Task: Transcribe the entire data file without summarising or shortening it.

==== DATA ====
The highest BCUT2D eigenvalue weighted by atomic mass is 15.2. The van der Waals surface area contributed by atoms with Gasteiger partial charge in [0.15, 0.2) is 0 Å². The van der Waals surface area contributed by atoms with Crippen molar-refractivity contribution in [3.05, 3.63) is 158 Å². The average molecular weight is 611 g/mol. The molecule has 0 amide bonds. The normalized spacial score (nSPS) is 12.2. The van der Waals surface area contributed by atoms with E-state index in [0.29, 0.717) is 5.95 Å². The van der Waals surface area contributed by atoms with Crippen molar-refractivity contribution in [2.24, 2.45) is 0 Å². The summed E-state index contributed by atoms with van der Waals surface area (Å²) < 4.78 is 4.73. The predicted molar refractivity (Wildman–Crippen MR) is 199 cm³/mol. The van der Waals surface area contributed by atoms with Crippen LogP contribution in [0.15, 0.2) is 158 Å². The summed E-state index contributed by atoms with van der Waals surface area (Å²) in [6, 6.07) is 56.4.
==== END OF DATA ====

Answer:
The highest BCUT2D eigenvalue weighted by atomic mass is 15.2. The van der Waals surface area contributed by atoms with Gasteiger partial charge in [0.15, 0.2) is 0 Å². The van der Waals surface area contributed by atoms with Crippen molar-refractivity contribution in [3.05, 3.63) is 158 Å². The average molecular weight is 611 g/mol. The molecule has 0 amide bonds. The normalized spacial score (nSPS) is 12.2. The van der Waals surface area contributed by atoms with E-state index in [0.29, 0.717) is 5.95 Å². The van der Waals surface area contributed by atoms with Crippen molar-refractivity contribution in [2.24, 2.45) is 0 Å². The summed E-state index contributed by atoms with van der Waals surface area (Å²) < 4.78 is 4.73. The predicted molar refractivity (Wildman–Crippen MR) is 199 cm³/mol. The van der Waals surface area contributed by atoms with Crippen LogP contribution in [0.15, 0.2) is 158 Å². The summed E-state index contributed by atoms with van der Waals surface area (Å²) in [6, 6.07) is 56.4.